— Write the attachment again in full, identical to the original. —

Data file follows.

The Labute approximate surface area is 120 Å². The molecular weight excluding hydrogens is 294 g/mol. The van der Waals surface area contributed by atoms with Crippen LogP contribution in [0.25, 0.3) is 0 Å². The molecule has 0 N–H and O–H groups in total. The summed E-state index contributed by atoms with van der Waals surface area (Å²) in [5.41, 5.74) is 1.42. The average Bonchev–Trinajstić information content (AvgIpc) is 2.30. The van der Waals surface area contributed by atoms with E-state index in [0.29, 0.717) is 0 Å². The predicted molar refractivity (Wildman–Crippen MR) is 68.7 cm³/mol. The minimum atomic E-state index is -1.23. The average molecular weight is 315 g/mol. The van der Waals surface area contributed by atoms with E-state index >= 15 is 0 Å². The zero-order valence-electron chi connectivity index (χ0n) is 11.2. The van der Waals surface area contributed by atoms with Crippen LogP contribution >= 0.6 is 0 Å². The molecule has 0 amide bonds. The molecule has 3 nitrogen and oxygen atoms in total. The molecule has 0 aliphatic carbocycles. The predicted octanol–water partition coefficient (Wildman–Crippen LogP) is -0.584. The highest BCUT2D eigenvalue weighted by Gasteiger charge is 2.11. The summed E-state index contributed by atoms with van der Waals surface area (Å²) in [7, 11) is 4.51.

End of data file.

The Labute approximate surface area is 120 Å². The molecular weight excluding hydrogens is 294 g/mol. The van der Waals surface area contributed by atoms with Crippen LogP contribution in [0.25, 0.3) is 0 Å². The molecule has 0 N–H and O–H groups in total. The summed E-state index contributed by atoms with van der Waals surface area (Å²) in [5.41, 5.74) is 1.42. The average Bonchev–Trinajstić information content (AvgIpc) is 2.30. The van der Waals surface area contributed by atoms with E-state index in [0.29, 0.717) is 0 Å². The predicted molar refractivity (Wildman–Crippen MR) is 68.7 cm³/mol. The minimum atomic E-state index is -1.23. The average molecular weight is 315 g/mol. The van der Waals surface area contributed by atoms with E-state index >= 15 is 0 Å². The zero-order valence-electron chi connectivity index (χ0n) is 11.2. The van der Waals surface area contributed by atoms with Crippen LogP contribution >= 0.6 is 0 Å². The molecule has 0 amide bonds. The molecule has 3 nitrogen and oxygen atoms in total. The molecule has 0 aliphatic carbocycles. The predicted octanol–water partition coefficient (Wildman–Crippen LogP) is -0.584. The highest BCUT2D eigenvalue weighted by Gasteiger charge is 2.11. The summed E-state index contributed by atoms with van der Waals surface area (Å²) in [7, 11) is 4.51.